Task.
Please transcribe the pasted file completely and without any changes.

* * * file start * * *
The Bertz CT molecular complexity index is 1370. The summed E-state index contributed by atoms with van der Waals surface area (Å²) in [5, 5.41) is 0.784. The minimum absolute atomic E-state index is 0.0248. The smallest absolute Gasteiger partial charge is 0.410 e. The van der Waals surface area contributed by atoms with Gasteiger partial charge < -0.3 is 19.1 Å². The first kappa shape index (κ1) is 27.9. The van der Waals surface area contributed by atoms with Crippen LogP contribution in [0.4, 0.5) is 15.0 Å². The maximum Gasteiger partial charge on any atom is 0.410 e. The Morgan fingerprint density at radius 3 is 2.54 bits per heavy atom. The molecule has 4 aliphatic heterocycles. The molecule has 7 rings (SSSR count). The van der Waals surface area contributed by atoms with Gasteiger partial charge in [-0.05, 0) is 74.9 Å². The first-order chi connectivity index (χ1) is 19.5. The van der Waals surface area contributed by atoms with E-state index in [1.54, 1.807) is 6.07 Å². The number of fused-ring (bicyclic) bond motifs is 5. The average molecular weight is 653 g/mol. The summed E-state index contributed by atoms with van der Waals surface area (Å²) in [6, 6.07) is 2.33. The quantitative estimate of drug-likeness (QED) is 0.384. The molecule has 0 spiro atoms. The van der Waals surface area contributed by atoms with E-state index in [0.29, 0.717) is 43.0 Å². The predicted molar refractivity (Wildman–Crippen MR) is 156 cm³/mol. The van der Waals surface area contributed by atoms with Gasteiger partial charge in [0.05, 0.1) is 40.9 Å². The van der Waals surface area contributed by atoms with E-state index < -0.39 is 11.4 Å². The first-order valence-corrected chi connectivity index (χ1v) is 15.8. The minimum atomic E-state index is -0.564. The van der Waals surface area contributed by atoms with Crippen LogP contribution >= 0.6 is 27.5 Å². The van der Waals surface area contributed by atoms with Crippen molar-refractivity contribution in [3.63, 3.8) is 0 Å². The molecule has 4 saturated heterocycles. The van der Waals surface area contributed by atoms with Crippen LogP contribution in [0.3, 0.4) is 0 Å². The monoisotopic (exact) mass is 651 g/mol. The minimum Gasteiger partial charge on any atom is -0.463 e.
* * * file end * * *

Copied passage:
The Bertz CT molecular complexity index is 1370. The summed E-state index contributed by atoms with van der Waals surface area (Å²) in [5, 5.41) is 0.784. The minimum absolute atomic E-state index is 0.0248. The smallest absolute Gasteiger partial charge is 0.410 e. The van der Waals surface area contributed by atoms with Gasteiger partial charge < -0.3 is 19.1 Å². The first kappa shape index (κ1) is 27.9. The van der Waals surface area contributed by atoms with Crippen LogP contribution in [0.4, 0.5) is 15.0 Å². The maximum Gasteiger partial charge on any atom is 0.410 e. The Morgan fingerprint density at radius 3 is 2.54 bits per heavy atom. The molecule has 4 aliphatic heterocycles. The molecule has 7 rings (SSSR count). The van der Waals surface area contributed by atoms with Gasteiger partial charge in [-0.05, 0) is 74.9 Å². The first-order chi connectivity index (χ1) is 19.5. The van der Waals surface area contributed by atoms with E-state index in [1.54, 1.807) is 6.07 Å². The number of fused-ring (bicyclic) bond motifs is 5. The average molecular weight is 653 g/mol. The summed E-state index contributed by atoms with van der Waals surface area (Å²) in [6, 6.07) is 2.33. The quantitative estimate of drug-likeness (QED) is 0.384. The molecule has 0 spiro atoms. The van der Waals surface area contributed by atoms with E-state index in [0.29, 0.717) is 43.0 Å². The predicted molar refractivity (Wildman–Crippen MR) is 156 cm³/mol. The van der Waals surface area contributed by atoms with Gasteiger partial charge in [0.05, 0.1) is 40.9 Å². The van der Waals surface area contributed by atoms with E-state index < -0.39 is 11.4 Å². The first-order valence-corrected chi connectivity index (χ1v) is 15.8. The minimum atomic E-state index is -0.564. The van der Waals surface area contributed by atoms with Crippen LogP contribution >= 0.6 is 27.5 Å². The van der Waals surface area contributed by atoms with Crippen molar-refractivity contribution in [3.63, 3.8) is 0 Å². The molecule has 4 saturated heterocycles. The van der Waals surface area contributed by atoms with Crippen LogP contribution in [0.3, 0.4) is 0 Å². The monoisotopic (exact) mass is 651 g/mol. The minimum Gasteiger partial charge on any atom is -0.463 e.